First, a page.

A collective creative team from the UK organized the Calais Sessions to entertain and empower this lost tribe of UK hopefuls
The team travelled to the camp to hear the migrants’ stories, to connect with local musicians and to find areas of possible collaboration.
“These guys basically found that there are actually some good artists and good musicians in the jungle; in this, unfortunately, quite horrible place. But they didn’t have an outlet to sing or play their instruments and we gave them that opportunity,” musician Jay Burgess tells Sputnik.
The aim of this project is to respond to the humanitarian crisis and to give at least some hope to people; to tell them that they are not alone.
“They might be able to let go of what they are feeling through their music and we just want to give them a bit of peace in a tough time,” says Jay Burgess.
“It’s very emotional because these guys are singing from somewhere different. They are singing about something that is so real for them. Or even just the way they play. There is some kind of conviction to it. It’s amazing to experience,” continues the musician.
Many Europeans, such as the British who once saw Calais as a weekend getaway spot in Europe reachable by hovercraft, look down on the migrants or see them as barbarians at the proverbial gates.
One of the rallying cries of the recent Brexit vote was that they must be stopped from making it to the United Kingdom. They are seen as unwanted, uninvited and impoverished guests in a country that perceives them as parasites.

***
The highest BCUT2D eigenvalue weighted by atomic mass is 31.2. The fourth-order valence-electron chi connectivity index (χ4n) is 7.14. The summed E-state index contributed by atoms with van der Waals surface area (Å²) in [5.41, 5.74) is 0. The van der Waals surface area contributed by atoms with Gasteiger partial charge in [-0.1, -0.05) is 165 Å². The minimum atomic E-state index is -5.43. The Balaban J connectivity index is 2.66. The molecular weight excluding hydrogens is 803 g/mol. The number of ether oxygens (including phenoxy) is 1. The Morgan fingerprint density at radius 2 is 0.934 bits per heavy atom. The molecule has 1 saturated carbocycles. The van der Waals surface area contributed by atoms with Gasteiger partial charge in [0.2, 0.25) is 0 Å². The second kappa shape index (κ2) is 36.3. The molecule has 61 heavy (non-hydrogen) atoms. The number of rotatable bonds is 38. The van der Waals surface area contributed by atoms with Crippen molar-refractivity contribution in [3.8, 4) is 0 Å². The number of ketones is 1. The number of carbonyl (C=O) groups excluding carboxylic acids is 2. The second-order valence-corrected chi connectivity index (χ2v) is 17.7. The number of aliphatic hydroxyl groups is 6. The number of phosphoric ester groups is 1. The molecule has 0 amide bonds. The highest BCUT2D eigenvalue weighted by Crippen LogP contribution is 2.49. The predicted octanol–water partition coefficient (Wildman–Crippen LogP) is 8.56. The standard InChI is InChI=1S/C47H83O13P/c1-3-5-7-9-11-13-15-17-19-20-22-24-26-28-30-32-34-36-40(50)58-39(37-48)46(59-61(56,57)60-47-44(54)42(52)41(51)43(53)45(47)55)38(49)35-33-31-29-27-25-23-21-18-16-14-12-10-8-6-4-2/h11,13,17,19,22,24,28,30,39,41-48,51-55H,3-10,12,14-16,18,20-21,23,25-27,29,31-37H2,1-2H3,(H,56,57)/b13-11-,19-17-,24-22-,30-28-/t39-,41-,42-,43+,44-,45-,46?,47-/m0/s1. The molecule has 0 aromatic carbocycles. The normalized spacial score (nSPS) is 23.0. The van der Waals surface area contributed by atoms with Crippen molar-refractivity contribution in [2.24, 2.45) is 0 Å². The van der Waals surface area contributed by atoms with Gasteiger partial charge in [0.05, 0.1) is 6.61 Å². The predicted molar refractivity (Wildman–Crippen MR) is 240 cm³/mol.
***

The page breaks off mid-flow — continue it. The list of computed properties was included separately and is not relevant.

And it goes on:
But if you listen to this album, you will find some really talented and especially creative people.
Thousands of people have fled their homes in Africa, Afghanistan, Syria, and elsewhere in the Middle East because of ongoing war, lack of opportunity, the threat of conscription and oppressive governments. They sought to make it to the UK, as many know English as a second language.
Along the journey to the English Channel, many were separated from their friends and families. Hundreds of children lost their parents. Wives were separated from their husbands.
They are treated like the unwanted detritus of humanity, and they are slowly dying.
The migrants settled down in a temporary camp based on the outskirts of Calais, the so-called “jungle”. The camp has become home to more than 6,000 men, women and children.